Nataliia Polonska-Vasylenko (Ukrainian: Наталія Полонська-Василенко) (12 February 1884 in Kharkiv – 8 June 1973 in Dornstadt, near Ulm, West Germany) was one of the foremost Ukrainian historians of the 20th century. She was a wife of the Ukrainian academician of history and statesman Mykola Vasylenko.
Life and career
Polonska-Vasylenko studied history under Mitrofan Dovnar-Zapol'skiy at Kiev University and from 1912 was a member of the Kiev-based Historical Society of Nestor the Chronicler. From 1916, she was a lecturer at Kiev University and Director of its archeological museum. During the 1920s, the most liberal years of Soviet rule, she was a professor at the Kiev Institutes of Geography, Archeology, and Art, and a Research Associate at the All-Ukrainian Academy of Sciences (VUAN). She witnessed, but survived the Joseph Stalin purges of the 1930s and was a member of the reorganized and Sovietized academy from 1937 to 1941. In 1940, she received her doctorate and became a professor at Kiev University. During the German occupation, she directed the Kiev Central Archive of Old Documents and worked in Kiev City Administration, was responsible for renaming of streets and consulted Kiev Archive Museum of Transitional Period (dedicated to achievements of German occupation and crimes of Communists). As the tide of the war turned against the Germans, she fled west, first to Lviv, then to Prague, and finally to Bavaria. She was a Professor at the Ukrainian Free University in Prague (1944–45), and moved together with this institution to Munich where she continued to teach until her death in 1973. In the 1960s, she took an active part in the establishment of the American-Based Ukrainian Historical Association and was its Vice-president from 1965.
Polonska-Vasylenko was a specialist in Ukrainian archeology, the history of Kievan Rus', the later history of the Zaporozhian Cossacks, and the history of her own times. She also wrote extensively on modern Ukrainian historiography.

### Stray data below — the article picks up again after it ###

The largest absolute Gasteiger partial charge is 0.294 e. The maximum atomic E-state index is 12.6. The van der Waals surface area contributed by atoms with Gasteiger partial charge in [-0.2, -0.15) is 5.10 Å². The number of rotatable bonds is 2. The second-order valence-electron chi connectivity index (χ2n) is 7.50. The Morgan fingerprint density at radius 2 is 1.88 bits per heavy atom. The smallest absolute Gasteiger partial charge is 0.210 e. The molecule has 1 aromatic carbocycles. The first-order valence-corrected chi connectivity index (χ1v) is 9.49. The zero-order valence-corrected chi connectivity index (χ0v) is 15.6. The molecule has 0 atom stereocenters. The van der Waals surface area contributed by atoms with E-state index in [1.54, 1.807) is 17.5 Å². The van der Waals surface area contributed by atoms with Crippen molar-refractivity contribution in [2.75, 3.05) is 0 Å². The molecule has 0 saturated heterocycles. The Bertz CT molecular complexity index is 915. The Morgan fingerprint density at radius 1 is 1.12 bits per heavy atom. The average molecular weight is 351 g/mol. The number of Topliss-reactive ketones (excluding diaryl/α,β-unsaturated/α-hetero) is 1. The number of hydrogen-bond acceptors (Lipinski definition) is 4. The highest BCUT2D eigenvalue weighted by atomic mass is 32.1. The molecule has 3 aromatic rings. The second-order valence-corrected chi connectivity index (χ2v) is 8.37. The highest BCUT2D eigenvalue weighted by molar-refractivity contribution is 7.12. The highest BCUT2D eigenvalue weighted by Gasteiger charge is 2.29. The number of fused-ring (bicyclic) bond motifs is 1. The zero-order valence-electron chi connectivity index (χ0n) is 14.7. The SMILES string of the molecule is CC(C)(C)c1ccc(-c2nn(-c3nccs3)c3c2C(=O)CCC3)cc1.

Before the First World War, she participated in the compilation and writing of a large Russian cultural history atlas which was published in three volumes between 1913 and 1914. During the 1920s, she published extensively in the various periodicals of the Ukrainian Academy on the Zaporozhian Cossacks and the transformation and absorption of southern Ukraine into the Russian Empire during the reigns of Catherine the Great and her predecessors.
During the Cold War, deprived of the use of the archives of her native land, Polonska-Vasylenko collected and reprinted many of her earlier studies on Zaporozhia (1965–67), wrote several memoirs of intellectual life in revolutionary and Soviet Ukraine including a history of the Ukrainian Academy of Sciences (2 vols. 1955-58), published a book on the Stalin repressions of Ukrainian historians (1962), and turned increacingly toward synthesis, at the end of her career, publishing a volume on Ukrainian historiography (1971) and a two volume general history of Ukraine (1973–1976).
In her general approach to Ukrainian history, Polonska-Vasylenko followed the lead of her distinguished emigre predecessor, Dmytro Doroshenko, and wrote in a conservative vain, stressing the importance of the Cossack officer class and the Ukrainian gentry into which they were later transformed. She saw the strivings of this class for national unity and independence, or, at least autonomy, as one of the main currents of Ukrainian history, and she characterized the nineteenth century as a time of Russian and Austrian occupation. She ended her general history with the advent of Soviet rule.
Through her teaching at the Ukrainian Free University and her many publications, Polonska-Vasylenko influenced several younger Ukrainian historians in the west, especially the founder of the Ukrainian Historical Association, Lubomyr Wynar. After the proclamation of Ukrainian independence in 1991 and the subsequent growth of intellectual freedom, her major works, including her history of the Ukrainian Academy and her general history of Ukraine were reprinted in her homeland where she finally became widely known.
- I. Gerus-Tarnavetska, Nataliia Polonska (Winnipeg, 1974). A brief biography in Ukrainian.
- Nataliia Polonska-Vasylenko, "The Settlement of Southern Ukraine (1750-1775)," Annals of the Ukrainian Academy of Arts and Sciences in the US, IV-V (1955).
- Idem, Two Conceptions of the History of Ukraine and Russia (New York, 1968).
- Idem, Ukraine-Rus' and Western Europe in the 10th-13th Centuries (New York, 1964).
- Nataliia Polonska-Vasylenko, History of Ukraine. In 2 Volumes 1995. Available online in Ukrainian. Also published in an abridged German edition.